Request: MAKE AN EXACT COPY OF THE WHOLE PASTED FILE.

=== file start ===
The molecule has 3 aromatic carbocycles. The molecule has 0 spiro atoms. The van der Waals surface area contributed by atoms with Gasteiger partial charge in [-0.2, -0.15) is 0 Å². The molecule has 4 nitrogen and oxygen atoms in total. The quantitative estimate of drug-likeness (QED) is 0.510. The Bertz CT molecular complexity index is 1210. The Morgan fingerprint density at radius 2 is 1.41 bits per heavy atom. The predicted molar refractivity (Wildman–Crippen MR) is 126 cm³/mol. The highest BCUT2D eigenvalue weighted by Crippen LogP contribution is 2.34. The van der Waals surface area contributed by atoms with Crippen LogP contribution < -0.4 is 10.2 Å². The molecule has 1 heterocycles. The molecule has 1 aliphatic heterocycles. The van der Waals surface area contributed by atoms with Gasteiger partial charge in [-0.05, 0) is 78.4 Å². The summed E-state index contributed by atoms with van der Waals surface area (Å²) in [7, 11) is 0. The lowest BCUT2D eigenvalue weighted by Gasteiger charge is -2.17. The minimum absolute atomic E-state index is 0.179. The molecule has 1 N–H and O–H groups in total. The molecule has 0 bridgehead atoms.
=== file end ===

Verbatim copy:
The molecule has 3 aromatic carbocycles. The molecule has 0 spiro atoms. The van der Waals surface area contributed by atoms with Gasteiger partial charge in [-0.2, -0.15) is 0 Å². The molecule has 4 nitrogen and oxygen atoms in total. The quantitative estimate of drug-likeness (QED) is 0.510. The Bertz CT molecular complexity index is 1210. The Morgan fingerprint density at radius 2 is 1.41 bits per heavy atom. The predicted molar refractivity (Wildman–Crippen MR) is 126 cm³/mol. The highest BCUT2D eigenvalue weighted by Crippen LogP contribution is 2.34. The van der Waals surface area contributed by atoms with Crippen LogP contribution < -0.4 is 10.2 Å². The molecule has 1 heterocycles. The molecule has 1 aliphatic heterocycles. The van der Waals surface area contributed by atoms with Gasteiger partial charge in [-0.05, 0) is 78.4 Å². The summed E-state index contributed by atoms with van der Waals surface area (Å²) in [7, 11) is 0. The lowest BCUT2D eigenvalue weighted by Gasteiger charge is -2.17. The minimum absolute atomic E-state index is 0.179. The molecule has 1 N–H and O–H groups in total. The molecule has 0 bridgehead atoms.